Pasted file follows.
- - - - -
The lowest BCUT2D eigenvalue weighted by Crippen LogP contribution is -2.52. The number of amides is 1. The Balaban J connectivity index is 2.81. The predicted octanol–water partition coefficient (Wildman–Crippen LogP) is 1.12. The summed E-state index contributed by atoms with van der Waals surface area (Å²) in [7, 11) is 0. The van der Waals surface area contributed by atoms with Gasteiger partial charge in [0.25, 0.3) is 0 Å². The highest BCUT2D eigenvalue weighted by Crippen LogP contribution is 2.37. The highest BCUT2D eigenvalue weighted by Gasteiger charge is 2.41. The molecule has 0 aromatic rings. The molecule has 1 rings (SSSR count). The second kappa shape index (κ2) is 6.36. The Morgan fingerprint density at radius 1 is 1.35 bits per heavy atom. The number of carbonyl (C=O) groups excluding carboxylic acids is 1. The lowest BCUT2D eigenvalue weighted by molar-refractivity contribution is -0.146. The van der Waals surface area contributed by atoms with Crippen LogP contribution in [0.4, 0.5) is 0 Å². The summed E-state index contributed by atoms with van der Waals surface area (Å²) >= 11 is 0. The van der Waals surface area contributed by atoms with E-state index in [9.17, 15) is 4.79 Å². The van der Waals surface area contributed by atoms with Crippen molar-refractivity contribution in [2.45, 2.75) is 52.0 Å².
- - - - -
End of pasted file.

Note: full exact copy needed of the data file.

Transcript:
The lowest BCUT2D eigenvalue weighted by Crippen LogP contribution is -2.52. The number of amides is 1. The Balaban J connectivity index is 2.81. The predicted octanol–water partition coefficient (Wildman–Crippen LogP) is 1.12. The summed E-state index contributed by atoms with van der Waals surface area (Å²) in [7, 11) is 0. The van der Waals surface area contributed by atoms with Gasteiger partial charge in [0.25, 0.3) is 0 Å². The highest BCUT2D eigenvalue weighted by Crippen LogP contribution is 2.37. The highest BCUT2D eigenvalue weighted by Gasteiger charge is 2.41. The molecule has 0 aromatic rings. The molecule has 1 rings (SSSR count). The second kappa shape index (κ2) is 6.36. The Morgan fingerprint density at radius 1 is 1.35 bits per heavy atom. The number of carbonyl (C=O) groups excluding carboxylic acids is 1. The lowest BCUT2D eigenvalue weighted by molar-refractivity contribution is -0.146. The van der Waals surface area contributed by atoms with Crippen LogP contribution in [0.4, 0.5) is 0 Å². The summed E-state index contributed by atoms with van der Waals surface area (Å²) >= 11 is 0. The van der Waals surface area contributed by atoms with E-state index in [9.17, 15) is 4.79 Å². The van der Waals surface area contributed by atoms with Crippen molar-refractivity contribution in [2.45, 2.75) is 52.0 Å².